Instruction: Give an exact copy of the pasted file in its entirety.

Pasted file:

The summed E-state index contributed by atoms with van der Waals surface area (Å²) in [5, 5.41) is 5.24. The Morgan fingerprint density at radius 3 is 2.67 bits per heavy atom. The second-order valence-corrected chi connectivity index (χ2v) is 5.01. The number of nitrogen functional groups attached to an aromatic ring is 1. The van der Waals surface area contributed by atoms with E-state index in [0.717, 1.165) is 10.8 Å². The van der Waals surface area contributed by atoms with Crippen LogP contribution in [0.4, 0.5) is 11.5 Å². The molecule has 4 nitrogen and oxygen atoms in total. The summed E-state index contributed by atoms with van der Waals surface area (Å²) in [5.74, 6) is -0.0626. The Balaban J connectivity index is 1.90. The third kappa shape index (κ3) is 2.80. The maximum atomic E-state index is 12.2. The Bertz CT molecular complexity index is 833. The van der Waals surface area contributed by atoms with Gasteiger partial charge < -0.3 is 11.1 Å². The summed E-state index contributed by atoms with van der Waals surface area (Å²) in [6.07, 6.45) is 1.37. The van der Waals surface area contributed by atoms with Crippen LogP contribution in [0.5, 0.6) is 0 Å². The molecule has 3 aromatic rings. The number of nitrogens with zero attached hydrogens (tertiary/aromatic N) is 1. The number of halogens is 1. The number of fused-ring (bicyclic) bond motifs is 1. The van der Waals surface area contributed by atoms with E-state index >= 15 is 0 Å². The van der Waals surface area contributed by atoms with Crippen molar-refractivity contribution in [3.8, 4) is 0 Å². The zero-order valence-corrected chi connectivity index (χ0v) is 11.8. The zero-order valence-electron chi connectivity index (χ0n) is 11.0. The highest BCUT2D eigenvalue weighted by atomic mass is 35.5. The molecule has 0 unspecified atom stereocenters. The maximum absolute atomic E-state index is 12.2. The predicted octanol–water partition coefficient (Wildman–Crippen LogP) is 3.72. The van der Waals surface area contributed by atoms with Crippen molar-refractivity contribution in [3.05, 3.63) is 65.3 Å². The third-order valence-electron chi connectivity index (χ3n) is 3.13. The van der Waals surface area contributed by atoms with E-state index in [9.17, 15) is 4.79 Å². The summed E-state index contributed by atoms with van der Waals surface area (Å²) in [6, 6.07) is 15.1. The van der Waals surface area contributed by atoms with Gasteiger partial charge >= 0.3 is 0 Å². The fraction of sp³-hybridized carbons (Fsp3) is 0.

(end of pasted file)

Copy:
The summed E-state index contributed by atoms with van der Waals surface area (Å²) in [5, 5.41) is 5.24. The Morgan fingerprint density at radius 3 is 2.67 bits per heavy atom. The second-order valence-corrected chi connectivity index (χ2v) is 5.01. The number of nitrogen functional groups attached to an aromatic ring is 1. The van der Waals surface area contributed by atoms with E-state index in [0.717, 1.165) is 10.8 Å². The van der Waals surface area contributed by atoms with Crippen LogP contribution in [0.4, 0.5) is 11.5 Å². The molecule has 4 nitrogen and oxygen atoms in total. The summed E-state index contributed by atoms with van der Waals surface area (Å²) in [5.74, 6) is -0.0626. The Balaban J connectivity index is 1.90. The third kappa shape index (κ3) is 2.80. The maximum atomic E-state index is 12.2. The Bertz CT molecular complexity index is 833. The van der Waals surface area contributed by atoms with Gasteiger partial charge < -0.3 is 11.1 Å². The summed E-state index contributed by atoms with van der Waals surface area (Å²) in [6.07, 6.45) is 1.37. The van der Waals surface area contributed by atoms with Crippen LogP contribution in [0.5, 0.6) is 0 Å². The molecule has 3 aromatic rings. The number of nitrogens with zero attached hydrogens (tertiary/aromatic N) is 1. The number of halogens is 1. The number of fused-ring (bicyclic) bond motifs is 1. The van der Waals surface area contributed by atoms with E-state index >= 15 is 0 Å². The van der Waals surface area contributed by atoms with Crippen molar-refractivity contribution in [3.8, 4) is 0 Å². The zero-order valence-corrected chi connectivity index (χ0v) is 11.8. The zero-order valence-electron chi connectivity index (χ0n) is 11.0. The highest BCUT2D eigenvalue weighted by atomic mass is 35.5. The molecule has 0 unspecified atom stereocenters. The maximum absolute atomic E-state index is 12.2. The predicted octanol–water partition coefficient (Wildman–Crippen LogP) is 3.72. The van der Waals surface area contributed by atoms with Crippen molar-refractivity contribution in [3.05, 3.63) is 65.3 Å². The third-order valence-electron chi connectivity index (χ3n) is 3.13. The van der Waals surface area contributed by atoms with E-state index in [9.17, 15) is 4.79 Å². The summed E-state index contributed by atoms with van der Waals surface area (Å²) in [6, 6.07) is 15.1. The van der Waals surface area contributed by atoms with Gasteiger partial charge >= 0.3 is 0 Å². The fraction of sp³-hybridized carbons (Fsp3) is 0.